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DUTY OF PARTY CLAIMING LAND THROUGH HISTORY OF OWNERSHIP

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The law is clear that it is not enough for a plaintiff seeking a declaration of title to land to lead evidence to trace his title to a particular person. He must go beyond that to establish by credible evidence the root of that person’s title otherwise title will not be declared in him: See Mogaji v. Cadbury Nigeria Ltd. (1985) 2 NWLR (Pt.7) 393; (1985) 7 SC 59; Ogunleye v. Oni (1990) 2 NWLR (Pt.135) 745; Uche v. Eke (1992) 2 NWLR (pt.224) 433.

— Uwaifo, JSC. Olohunde v. Adeyoju (2000) – SC.15/1995

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WHETHER ACTS OF LONG POSSESSION OF LAND IS SOLELY SUFFICIENT TO PROVE TITLE TO LAND

“Finally, on the issue of long possession, the law is settled that long possession alone cannot imbue title on a claimant where he is unable to prove his root of title and more so, in the face of a person who is in possession and asserts ownership of the land.”

— J.H. Sankey, JCA. Ibrahim Muli v Sali Akwai (2021) – CA/G/423/2019

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ESSENCE OF REGISTRATION OF TITLE – ACQUIRING INDEFEASIBLE RIGHT

As observed by the Privy Council in Gibbs v. Messer (1891) A.C. 248 at 254, per Lord Watson delivering the judgment of the Board in regard to a similar law as to registration of title: “The object is to save persons dealing with registered proprietors from the trouble and expense of going behind the register, in order to investigate the history of their author’s [i.e. vendor’s] title, and to satisfy themselves of its validity. That end is accomplished by providing that everyone who purchases in bona fide and for value, from a registered proprietor, and enters his deed of transfer or mortgage on the register, shall thereby acquire an indefeasible right, notwithstanding the infirmity of his author’s title.”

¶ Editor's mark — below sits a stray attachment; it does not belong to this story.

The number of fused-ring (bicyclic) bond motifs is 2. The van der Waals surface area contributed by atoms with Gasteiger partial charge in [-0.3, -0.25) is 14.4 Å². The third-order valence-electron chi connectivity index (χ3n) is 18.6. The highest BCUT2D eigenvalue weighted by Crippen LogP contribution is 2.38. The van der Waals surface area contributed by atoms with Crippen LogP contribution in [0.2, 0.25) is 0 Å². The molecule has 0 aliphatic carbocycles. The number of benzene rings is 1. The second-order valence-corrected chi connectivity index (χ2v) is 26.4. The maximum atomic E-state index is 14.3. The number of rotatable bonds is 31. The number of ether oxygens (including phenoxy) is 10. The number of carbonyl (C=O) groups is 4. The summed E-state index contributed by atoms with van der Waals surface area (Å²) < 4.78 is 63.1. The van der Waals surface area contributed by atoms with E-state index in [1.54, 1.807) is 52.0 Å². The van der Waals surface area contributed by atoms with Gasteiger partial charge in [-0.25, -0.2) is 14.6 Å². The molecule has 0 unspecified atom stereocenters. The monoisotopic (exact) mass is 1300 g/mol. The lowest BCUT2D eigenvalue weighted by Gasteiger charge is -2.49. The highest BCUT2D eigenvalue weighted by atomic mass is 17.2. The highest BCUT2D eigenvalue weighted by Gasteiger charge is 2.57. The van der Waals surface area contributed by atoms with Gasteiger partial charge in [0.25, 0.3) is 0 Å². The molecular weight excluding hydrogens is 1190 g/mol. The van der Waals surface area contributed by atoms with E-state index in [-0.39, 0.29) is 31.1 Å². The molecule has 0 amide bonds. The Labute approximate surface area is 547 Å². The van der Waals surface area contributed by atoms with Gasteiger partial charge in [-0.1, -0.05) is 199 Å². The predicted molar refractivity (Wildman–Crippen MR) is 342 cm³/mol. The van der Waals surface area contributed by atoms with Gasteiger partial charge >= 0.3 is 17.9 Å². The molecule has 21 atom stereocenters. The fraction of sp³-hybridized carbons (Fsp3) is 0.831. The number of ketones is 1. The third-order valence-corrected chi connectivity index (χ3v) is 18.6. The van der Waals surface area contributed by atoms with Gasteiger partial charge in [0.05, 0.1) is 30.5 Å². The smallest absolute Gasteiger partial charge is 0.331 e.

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FIVE WAYS TITLE TO LAND COULD BE PROVED

Idundun v. Okumagba (1976) 9-10 SC 227; (1976) 1 NMLR 200, this court enumerated five ways in which title or ownership of land could be proved. These are: (1) By traditional evidence. (2) By production of documents of title duly authenticated and executed. (3) By acts of ownership extending over a sufficient length of time numerous and positive enough to warrant the inference of true ownership. (4) By acts of long possession and enjoyment, and (5) Proof of possession of connected or adjacent land in circumstances rendering it probable that the owner of such connected or adjacent land would, in addition, be the owner of the land in dispute.

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PARTY MUST AS WELL ESTABLISH THE TITLE OF WHO HE TRACES TO

It is well settled that once a party pleads and traces his root of title in an action involving title to land to a particular person or source, and this averment, as in the present case, is disputed or challenged, that party, to succeed, as a plaintiff in the suit must not only establish his own title to such land, he must also satisfy the court on the validity of the title of that particular person or source from whom he claims to have derived his title. See Mogaji v. Cadbury Nigeria Ltd. (1985) 7 SC 59, (1985) 2 NWLR (pt.7) 393 at 431; Elias v. Omo-Bare (1982) 5 SC 25 at 37 – 38.

— Iguh, JSC. Olohunde v. Adeyoju (2000) – SC.15/1995

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PAYMENT OF PURCHASE PRICE GIVES THE PURCHASER AN EQUITABLE TITLE

Viewed even from the standpoint of the common law, payment of purchase price coupled with possession gives the purchaser an equitable title and he is entitled to seek an order of specific performance to compel the vendor to convey legal title to him. But where the purchaser price is not fully paid, the purchaser will have no right to enforce specific performance – see Hewe v. Smith (1884) 27 Ch D 89, a case relied on by the learned trial judge.

— M.E. Ogundare, JSC. Odusoga v Ricketts (1997) – SC.57/1990

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WAYS OF PROVING OWNERSHIP OF AND TITLE TO A PIECE OF LAND

“The law is trite that in claims for declaration of title to land, there are five recognised ways of proving ownership of and title to a piece of land; and they are: (a) by traditional history of the land which includes modes of acquisition of same by deforestation of the virgin forest by the first settler, conquest of the original owners through acts of war, gifts, etc; (b) by production of documents of title to the land; (c) acts of possession; (d) acts of selling or leasing portions of the land; and proof of possession of connected or adjacent land – Odunze V Nwosu (2007) LPELR-2252(SC) 67, C-F, per Onnoghen, JSC; Idundun V Okumagba (1976) 9-10 SC 227; Omoregie V Idugiemwanye (1985) 2 NWLR (Pt. 5) 41; Duru V Nwosu (1989) LPELR-968(SC) 33.”

— J.H. Sankey, JCA. Ibrahim Muli v Sali Akwai (2021) – CA/G/423/2019

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